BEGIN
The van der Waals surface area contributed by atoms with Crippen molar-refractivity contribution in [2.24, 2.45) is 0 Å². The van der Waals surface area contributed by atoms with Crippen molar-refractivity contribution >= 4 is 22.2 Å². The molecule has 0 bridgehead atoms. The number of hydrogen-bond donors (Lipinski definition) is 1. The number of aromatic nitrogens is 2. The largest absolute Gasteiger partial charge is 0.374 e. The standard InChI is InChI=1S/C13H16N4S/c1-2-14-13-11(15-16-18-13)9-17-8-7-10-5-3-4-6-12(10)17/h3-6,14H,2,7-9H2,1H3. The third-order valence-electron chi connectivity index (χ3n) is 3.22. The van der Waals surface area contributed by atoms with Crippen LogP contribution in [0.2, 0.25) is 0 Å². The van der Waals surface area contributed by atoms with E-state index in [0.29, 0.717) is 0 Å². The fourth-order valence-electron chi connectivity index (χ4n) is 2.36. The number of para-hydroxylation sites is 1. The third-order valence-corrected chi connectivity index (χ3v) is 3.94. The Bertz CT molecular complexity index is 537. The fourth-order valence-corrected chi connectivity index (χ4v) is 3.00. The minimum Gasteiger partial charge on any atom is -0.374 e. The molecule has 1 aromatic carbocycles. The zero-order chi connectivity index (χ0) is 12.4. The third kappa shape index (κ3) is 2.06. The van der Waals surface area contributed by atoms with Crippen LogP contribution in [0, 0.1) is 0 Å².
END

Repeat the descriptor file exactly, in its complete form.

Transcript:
The van der Waals surface area contributed by atoms with Crippen molar-refractivity contribution in [2.24, 2.45) is 0 Å². The van der Waals surface area contributed by atoms with Crippen molar-refractivity contribution >= 4 is 22.2 Å². The molecule has 0 bridgehead atoms. The number of hydrogen-bond donors (Lipinski definition) is 1. The number of aromatic nitrogens is 2. The largest absolute Gasteiger partial charge is 0.374 e. The standard InChI is InChI=1S/C13H16N4S/c1-2-14-13-11(15-16-18-13)9-17-8-7-10-5-3-4-6-12(10)17/h3-6,14H,2,7-9H2,1H3. The third-order valence-electron chi connectivity index (χ3n) is 3.22. The van der Waals surface area contributed by atoms with Crippen LogP contribution in [0.2, 0.25) is 0 Å². The van der Waals surface area contributed by atoms with E-state index in [0.29, 0.717) is 0 Å². The fourth-order valence-electron chi connectivity index (χ4n) is 2.36. The number of para-hydroxylation sites is 1. The third-order valence-corrected chi connectivity index (χ3v) is 3.94. The Bertz CT molecular complexity index is 537. The fourth-order valence-corrected chi connectivity index (χ4v) is 3.00. The minimum Gasteiger partial charge on any atom is -0.374 e. The molecule has 1 aromatic carbocycles. The zero-order chi connectivity index (χ0) is 12.4. The third kappa shape index (κ3) is 2.06. The van der Waals surface area contributed by atoms with Crippen LogP contribution in [0, 0.1) is 0 Å².